Great points on the implementation and complexity, I suppose I wasn't looking at it that far down the line. Time to head back to the drawing board.

User avatar
1789
Posts: 236
Joined: Fri Aug 16, 2019 3:31 pm
Location: OR

Re: Quick taxable portfolio review

Post by 1789 » Sun Nov 10, 2019 10:00 pm

WylieStan2 wrote:
Sun Nov 10, 2019 5:15 pm
Hello everybody, I've been a lurker for the past couple of years now. For good reason, as I was a poor college student who had no money to invest. I've gotten to the point where I've paid off my student loans and am investing in non-taxable accounts. I've read the bogleheads guide to investing and am following that almost 99% of the way. However, that 1% is my taxable account, where I'd like to try my hand in portfolio construction/asset allocation.

Here is my taxable account info, I have about $1.5k invested in it, I am hoping to add a couple hundred(depending on my budget) each month but would like a review of my asset allocation before I commit more money.

Taxable:

U.S Value stocks (38%):
20.14% Vanguard Value ETF (VTV) (0.04%)
10.26% Vanguard Small-Cap Value ETF (VBR) (0.07%)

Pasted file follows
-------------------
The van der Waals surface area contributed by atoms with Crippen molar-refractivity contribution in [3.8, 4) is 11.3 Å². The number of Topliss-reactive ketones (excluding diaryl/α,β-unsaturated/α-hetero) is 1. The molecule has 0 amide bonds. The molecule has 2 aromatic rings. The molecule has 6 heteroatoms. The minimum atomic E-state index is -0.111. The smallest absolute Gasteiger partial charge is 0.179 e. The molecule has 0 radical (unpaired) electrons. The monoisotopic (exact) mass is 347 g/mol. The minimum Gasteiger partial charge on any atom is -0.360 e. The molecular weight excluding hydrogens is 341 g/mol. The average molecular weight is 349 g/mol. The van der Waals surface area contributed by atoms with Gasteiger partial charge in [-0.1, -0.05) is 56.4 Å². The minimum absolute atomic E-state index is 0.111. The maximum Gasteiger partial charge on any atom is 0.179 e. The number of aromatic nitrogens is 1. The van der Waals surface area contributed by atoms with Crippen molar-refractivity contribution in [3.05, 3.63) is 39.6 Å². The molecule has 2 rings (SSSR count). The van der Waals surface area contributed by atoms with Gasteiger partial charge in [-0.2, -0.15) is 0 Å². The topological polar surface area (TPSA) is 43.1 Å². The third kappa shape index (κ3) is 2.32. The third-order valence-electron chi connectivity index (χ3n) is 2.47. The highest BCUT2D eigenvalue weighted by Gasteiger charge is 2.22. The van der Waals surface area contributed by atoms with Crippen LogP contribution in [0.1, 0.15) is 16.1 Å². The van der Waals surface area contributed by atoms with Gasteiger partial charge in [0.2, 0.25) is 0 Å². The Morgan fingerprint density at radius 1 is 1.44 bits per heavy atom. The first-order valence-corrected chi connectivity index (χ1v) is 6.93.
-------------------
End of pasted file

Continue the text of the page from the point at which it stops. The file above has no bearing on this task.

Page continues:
7.6% Vanguard Mid-Cap Value ETF VOE (0.07%)

U.S Growth stocks (24%) :
12.72% Vanguard Growth ETF (VUG) (0.04%)
7.68% Vanguard Mid-Cap Growth ETF (VOT) (0.07%)
3.6% Vanguard Small-Cap Growth ETF (VBK) (0.07%)

Bonds (10%):
7% PIMCO Total Return Active Exchange-Traded Fund (BOND) (0.76%)
3% Vanguard Total International Bond ETF (BNDX) (0.09%)

International (28%):
7.56% Vanguard FTSE All-World ex-US Small-Cap ETF (VSS) (0.12%)
6.16% Vanguard FTSE All-World ex-US ETF (VEU) (0.09%)
5.32% Vanguard International High Dividend Yield ETF (VYMI) (0.32%)
5.04% WisdomTree International SmallCap Dividend Fund (DLS) (0.58%)
3.92 Vanguard International Dividend Appreciation ETF (VIGI) (0.25%)

This is my iteration of a portfolio with core holdings tilted(slightly) to value and small cap stocks. I have an active bond fund in there as well as I think there's some merit to active investing in the fixed income space. Does this portfolio seem okay to put money into?

Thanks everybody
-WS2
You don’t need to do this. Growth stocks are the worst for long term growth,in contrary to their names. I would just hold VTSAX here. If you want international, you may want to VTIAX, maybe upto 20% of your equity allocation.
"My conscience wants vegetarianism to win over the world. And my subconscious is yearning for a piece of juicy meat. But what do i want?" (Andrei Tarkovsky)